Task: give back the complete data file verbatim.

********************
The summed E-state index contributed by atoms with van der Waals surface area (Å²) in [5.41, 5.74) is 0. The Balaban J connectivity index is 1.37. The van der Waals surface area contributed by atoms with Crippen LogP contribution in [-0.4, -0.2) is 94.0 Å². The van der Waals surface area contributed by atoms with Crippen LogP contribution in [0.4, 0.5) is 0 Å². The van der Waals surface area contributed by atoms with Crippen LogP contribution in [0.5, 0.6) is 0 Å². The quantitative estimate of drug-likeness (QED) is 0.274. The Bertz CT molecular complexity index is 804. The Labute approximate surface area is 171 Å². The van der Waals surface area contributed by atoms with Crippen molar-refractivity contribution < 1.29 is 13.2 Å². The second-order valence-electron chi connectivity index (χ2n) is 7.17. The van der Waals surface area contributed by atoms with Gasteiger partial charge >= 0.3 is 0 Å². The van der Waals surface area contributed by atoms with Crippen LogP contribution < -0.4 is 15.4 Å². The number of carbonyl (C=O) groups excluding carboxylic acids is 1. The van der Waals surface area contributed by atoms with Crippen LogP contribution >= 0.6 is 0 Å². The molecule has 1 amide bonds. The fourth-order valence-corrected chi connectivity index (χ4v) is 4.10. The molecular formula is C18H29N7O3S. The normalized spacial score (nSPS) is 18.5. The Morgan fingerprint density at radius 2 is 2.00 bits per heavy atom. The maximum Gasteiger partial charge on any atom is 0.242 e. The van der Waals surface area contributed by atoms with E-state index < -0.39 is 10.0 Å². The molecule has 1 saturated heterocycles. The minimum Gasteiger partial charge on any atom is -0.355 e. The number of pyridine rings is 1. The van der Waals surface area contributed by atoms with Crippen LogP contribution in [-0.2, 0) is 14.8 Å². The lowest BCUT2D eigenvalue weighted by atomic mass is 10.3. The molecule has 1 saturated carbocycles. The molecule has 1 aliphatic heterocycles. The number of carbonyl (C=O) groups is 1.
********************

The summed E-state index contributed by atoms with van der Waals surface area (Å²) in [5.41, 5.74) is 0. The Balaban J connectivity index is 1.37. The van der Waals surface area contributed by atoms with Crippen LogP contribution in [-0.4, -0.2) is 94.0 Å². The van der Waals surface area contributed by atoms with Crippen LogP contribution in [0.4, 0.5) is 0 Å². The van der Waals surface area contributed by atoms with Crippen LogP contribution in [0.5, 0.6) is 0 Å². The quantitative estimate of drug-likeness (QED) is 0.274. The Bertz CT molecular complexity index is 804. The Labute approximate surface area is 171 Å². The van der Waals surface area contributed by atoms with Crippen molar-refractivity contribution < 1.29 is 13.2 Å². The second-order valence-electron chi connectivity index (χ2n) is 7.17. The van der Waals surface area contributed by atoms with Gasteiger partial charge >= 0.3 is 0 Å². The van der Waals surface area contributed by atoms with Crippen LogP contribution < -0.4 is 15.4 Å². The number of carbonyl (C=O) groups excluding carboxylic acids is 1. The van der Waals surface area contributed by atoms with Crippen LogP contribution >= 0.6 is 0 Å². The molecule has 1 amide bonds. The fourth-order valence-corrected chi connectivity index (χ4v) is 4.10. The molecular formula is C18H29N7O3S. The normalized spacial score (nSPS) is 18.5. The Morgan fingerprint density at radius 2 is 2.00 bits per heavy atom. The maximum Gasteiger partial charge on any atom is 0.242 e. The van der Waals surface area contributed by atoms with E-state index < -0.39 is 10.0 Å². The molecule has 1 saturated heterocycles. The minimum Gasteiger partial charge on any atom is -0.355 e. The number of pyridine rings is 1. The van der Waals surface area contributed by atoms with Crippen LogP contribution in [-0.2, 0) is 14.8 Å². The lowest BCUT2D eigenvalue weighted by atomic mass is 10.3. The molecule has 1 saturated carbocycles. The molecule has 1 aliphatic heterocycles. The number of carbonyl (C=O) groups is 1.